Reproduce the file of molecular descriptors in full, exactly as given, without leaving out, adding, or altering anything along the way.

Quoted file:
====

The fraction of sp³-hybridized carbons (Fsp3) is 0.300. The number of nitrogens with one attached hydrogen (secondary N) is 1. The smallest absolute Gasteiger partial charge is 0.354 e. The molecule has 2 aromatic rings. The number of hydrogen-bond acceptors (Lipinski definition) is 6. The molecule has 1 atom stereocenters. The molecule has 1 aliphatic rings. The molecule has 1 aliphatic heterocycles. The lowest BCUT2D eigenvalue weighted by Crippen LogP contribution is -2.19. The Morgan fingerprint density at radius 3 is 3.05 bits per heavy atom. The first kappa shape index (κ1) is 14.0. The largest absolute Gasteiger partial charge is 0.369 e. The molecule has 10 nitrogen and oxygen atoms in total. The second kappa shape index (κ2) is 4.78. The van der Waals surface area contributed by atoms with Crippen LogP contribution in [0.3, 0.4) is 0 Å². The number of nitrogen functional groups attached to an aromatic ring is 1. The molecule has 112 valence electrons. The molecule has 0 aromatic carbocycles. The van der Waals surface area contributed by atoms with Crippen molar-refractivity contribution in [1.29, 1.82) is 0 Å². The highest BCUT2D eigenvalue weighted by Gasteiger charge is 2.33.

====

The fraction of sp³-hybridized carbons (Fsp3) is 0.300. The number of nitrogens with one attached hydrogen (secondary N) is 1. The smallest absolute Gasteiger partial charge is 0.354 e. The molecule has 2 aromatic rings. The number of hydrogen-bond acceptors (Lipinski definition) is 6. The molecule has 1 atom stereocenters. The molecule has 1 aliphatic rings. The molecule has 1 aliphatic heterocycles. The lowest BCUT2D eigenvalue weighted by Crippen LogP contribution is -2.19. The Morgan fingerprint density at radius 3 is 3.05 bits per heavy atom. The first kappa shape index (κ1) is 14.0. The largest absolute Gasteiger partial charge is 0.369 e. The molecule has 10 nitrogen and oxygen atoms in total. The second kappa shape index (κ2) is 4.78. The van der Waals surface area contributed by atoms with Crippen LogP contribution in [0.3, 0.4) is 0 Å². The number of nitrogen functional groups attached to an aromatic ring is 1. The molecule has 112 valence electrons. The molecule has 0 aromatic carbocycles. The van der Waals surface area contributed by atoms with Crippen molar-refractivity contribution in [1.29, 1.82) is 0 Å². The highest BCUT2D eigenvalue weighted by Gasteiger charge is 2.33.